What is the global prevalence of immunoglobulin A (IgA) nephropathy?

Updated: May 19, 2020
  • Author: Sohail Abdul Salim, MD, FASN, FACP; Chief Editor: Vecihi Batuman, MD, FASN  more...
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Distribution of IgA nephropathy varies in different geographic regions throughout the world. IgA nephropathy is observed in up to 40% of all biopsies performed for glomerular disease in Asia, compared with 20% in Europe and 10% in North America. High prevalence rates are observed in Singapore, Japan, Australia, Hong Kong, Finland, and southern Europe, whereas low prevalence rates are the rule in the United Kingdom, Canada, and the United States.

A study from Scotland found a significant twofold increase in the diagnosis of IgA nephropathy in the patients residing in the most socioeconomically deprived areas compared with the least deprived ones. The variation was not explained by the demographics of the underlying population. [8] .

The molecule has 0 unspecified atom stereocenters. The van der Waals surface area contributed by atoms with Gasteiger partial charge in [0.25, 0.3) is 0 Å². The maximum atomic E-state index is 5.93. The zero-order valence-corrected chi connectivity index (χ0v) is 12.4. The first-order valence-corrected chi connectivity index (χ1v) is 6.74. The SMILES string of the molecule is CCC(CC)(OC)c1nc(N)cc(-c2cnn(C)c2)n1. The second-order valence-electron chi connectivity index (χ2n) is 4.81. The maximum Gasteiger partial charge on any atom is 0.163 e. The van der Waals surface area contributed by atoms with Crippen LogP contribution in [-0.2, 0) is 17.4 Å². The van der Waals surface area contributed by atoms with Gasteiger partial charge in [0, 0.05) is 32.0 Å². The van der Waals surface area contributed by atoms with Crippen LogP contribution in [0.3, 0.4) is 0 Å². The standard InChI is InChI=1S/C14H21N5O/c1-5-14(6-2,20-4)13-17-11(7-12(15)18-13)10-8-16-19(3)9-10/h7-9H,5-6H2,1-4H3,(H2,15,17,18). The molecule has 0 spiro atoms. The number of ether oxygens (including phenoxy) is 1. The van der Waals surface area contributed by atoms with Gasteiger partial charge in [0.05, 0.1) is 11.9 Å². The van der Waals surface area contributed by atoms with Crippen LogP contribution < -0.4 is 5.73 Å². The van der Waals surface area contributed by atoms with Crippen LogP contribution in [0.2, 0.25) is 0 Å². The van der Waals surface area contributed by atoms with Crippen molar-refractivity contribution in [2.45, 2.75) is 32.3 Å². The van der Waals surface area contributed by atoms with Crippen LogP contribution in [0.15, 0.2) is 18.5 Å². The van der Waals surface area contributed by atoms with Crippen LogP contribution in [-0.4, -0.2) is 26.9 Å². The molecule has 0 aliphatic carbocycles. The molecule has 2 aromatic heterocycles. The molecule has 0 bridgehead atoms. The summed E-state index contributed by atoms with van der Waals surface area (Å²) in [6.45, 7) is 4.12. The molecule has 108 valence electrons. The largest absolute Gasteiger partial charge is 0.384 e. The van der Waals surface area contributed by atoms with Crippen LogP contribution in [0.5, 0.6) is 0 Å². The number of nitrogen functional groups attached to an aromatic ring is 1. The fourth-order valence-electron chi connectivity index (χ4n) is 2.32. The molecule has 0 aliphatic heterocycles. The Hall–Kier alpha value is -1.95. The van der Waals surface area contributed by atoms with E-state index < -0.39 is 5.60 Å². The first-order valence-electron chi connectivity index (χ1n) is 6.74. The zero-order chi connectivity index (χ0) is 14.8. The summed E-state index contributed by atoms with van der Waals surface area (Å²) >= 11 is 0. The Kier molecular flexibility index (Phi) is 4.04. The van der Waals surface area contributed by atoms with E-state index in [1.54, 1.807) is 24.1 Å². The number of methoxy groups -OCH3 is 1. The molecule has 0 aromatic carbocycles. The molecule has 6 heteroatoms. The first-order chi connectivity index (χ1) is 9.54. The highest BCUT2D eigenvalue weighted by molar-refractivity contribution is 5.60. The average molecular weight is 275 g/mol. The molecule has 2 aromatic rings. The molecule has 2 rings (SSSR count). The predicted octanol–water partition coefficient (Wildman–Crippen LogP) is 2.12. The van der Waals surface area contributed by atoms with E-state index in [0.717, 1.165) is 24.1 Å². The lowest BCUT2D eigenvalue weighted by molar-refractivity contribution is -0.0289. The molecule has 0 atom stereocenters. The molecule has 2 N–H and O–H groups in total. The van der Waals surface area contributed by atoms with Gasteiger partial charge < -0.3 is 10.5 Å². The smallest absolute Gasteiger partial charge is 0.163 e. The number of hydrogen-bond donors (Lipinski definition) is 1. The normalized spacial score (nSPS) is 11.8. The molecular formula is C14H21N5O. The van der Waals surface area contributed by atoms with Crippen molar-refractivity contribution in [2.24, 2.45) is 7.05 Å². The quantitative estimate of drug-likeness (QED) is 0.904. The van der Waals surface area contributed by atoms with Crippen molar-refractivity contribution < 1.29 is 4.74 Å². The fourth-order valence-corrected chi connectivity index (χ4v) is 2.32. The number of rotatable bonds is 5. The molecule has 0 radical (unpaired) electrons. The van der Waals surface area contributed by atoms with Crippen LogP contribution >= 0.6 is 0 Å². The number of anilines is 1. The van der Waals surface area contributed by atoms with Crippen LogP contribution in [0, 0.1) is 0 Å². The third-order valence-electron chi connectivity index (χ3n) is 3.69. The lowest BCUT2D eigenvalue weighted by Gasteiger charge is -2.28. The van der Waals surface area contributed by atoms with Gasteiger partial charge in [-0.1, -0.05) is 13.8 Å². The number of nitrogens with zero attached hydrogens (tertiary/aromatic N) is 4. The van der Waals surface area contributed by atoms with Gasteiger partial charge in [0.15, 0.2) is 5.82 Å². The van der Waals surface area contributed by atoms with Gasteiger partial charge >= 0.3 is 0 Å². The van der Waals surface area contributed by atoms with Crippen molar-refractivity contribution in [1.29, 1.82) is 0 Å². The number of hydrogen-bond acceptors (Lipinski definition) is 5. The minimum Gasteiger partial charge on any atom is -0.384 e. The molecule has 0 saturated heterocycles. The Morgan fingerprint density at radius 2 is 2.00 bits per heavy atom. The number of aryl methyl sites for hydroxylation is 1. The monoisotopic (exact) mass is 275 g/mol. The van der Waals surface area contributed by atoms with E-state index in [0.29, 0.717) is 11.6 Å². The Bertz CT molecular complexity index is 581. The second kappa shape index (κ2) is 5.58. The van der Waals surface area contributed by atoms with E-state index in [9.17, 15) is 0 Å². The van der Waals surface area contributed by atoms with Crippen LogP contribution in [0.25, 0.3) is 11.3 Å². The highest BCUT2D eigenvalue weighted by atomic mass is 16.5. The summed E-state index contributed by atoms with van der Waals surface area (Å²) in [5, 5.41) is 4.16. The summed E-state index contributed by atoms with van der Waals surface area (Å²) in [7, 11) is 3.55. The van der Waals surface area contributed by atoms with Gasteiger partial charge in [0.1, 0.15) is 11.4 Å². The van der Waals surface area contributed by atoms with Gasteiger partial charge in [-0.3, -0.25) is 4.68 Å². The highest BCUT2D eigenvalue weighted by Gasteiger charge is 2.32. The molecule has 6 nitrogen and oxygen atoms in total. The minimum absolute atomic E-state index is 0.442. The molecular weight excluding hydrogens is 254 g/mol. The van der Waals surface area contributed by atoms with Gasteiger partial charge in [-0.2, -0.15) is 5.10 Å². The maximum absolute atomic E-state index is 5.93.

In a study by Zhou from east China utilizing renal biopsies from 2001-2017, IgA nephropathy was the most common type of primary glomerulonephritis, accounting for 50% of cases. The diagnosis rate of IgA nephropathy remained steady over that 15-year period; however, the prevalence of membranous nephropathy increased, becoming the second most common type. [9]

In Asia, routine urinalyses are performed for schoolchildren, and kidney biopsies are performed for patients with asymptomatic hematuria, thus raising the reported prevalence of the disease. The estimated annual incidence in Japan is 3.9–4.5 per 100,000 population. [10]  

The prevalence of IgA nephropathy is highest in geographic areas with large numbers of endemic helminthic species that infest humans, and most of the IgA nephropathy susceptibility loci identified by genome-wide association studies include genes involved in the maintenance of the intestinal epithelial barrier and response to mucosal pathogens, which would confer protection against helminthic infestation. Thus, the increased risk of IgA nephropathy in these populations may be an untoward consequence of a protective adaptation to helminthic infections. It would also explain the association of mucosal infections as a frequent trigger for IgA nephropathy. [11]

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